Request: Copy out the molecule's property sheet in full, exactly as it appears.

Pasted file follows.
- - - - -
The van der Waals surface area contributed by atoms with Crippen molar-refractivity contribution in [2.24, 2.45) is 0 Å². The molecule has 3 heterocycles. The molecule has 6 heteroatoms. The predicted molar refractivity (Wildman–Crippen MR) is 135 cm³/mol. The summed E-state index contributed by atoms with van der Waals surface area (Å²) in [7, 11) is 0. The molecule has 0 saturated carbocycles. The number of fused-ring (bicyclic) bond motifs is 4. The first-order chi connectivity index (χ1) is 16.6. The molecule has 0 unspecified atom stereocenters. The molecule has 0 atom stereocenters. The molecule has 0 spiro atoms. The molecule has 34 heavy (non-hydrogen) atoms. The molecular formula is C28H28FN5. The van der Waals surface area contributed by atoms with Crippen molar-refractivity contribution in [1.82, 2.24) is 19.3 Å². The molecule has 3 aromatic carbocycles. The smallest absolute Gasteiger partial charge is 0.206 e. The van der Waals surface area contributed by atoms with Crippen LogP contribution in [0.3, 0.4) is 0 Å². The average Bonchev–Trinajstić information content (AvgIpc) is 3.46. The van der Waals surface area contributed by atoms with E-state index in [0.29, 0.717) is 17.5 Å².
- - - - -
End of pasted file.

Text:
The van der Waals surface area contributed by atoms with Crippen molar-refractivity contribution in [2.24, 2.45) is 0 Å². The molecule has 3 heterocycles. The molecule has 6 heteroatoms. The predicted molar refractivity (Wildman–Crippen MR) is 135 cm³/mol. The summed E-state index contributed by atoms with van der Waals surface area (Å²) in [7, 11) is 0. The molecule has 0 saturated carbocycles. The number of fused-ring (bicyclic) bond motifs is 4. The first-order chi connectivity index (χ1) is 16.6. The molecule has 0 unspecified atom stereocenters. The molecule has 0 atom stereocenters. The molecule has 0 spiro atoms. The molecule has 34 heavy (non-hydrogen) atoms. The molecular formula is C28H28FN5. The van der Waals surface area contributed by atoms with Crippen molar-refractivity contribution in [1.82, 2.24) is 19.3 Å². The molecule has 3 aromatic carbocycles. The smallest absolute Gasteiger partial charge is 0.206 e. The van der Waals surface area contributed by atoms with Crippen LogP contribution in [0.3, 0.4) is 0 Å². The average Bonchev–Trinajstić information content (AvgIpc) is 3.46. The van der Waals surface area contributed by atoms with E-state index in [0.29, 0.717) is 17.5 Å².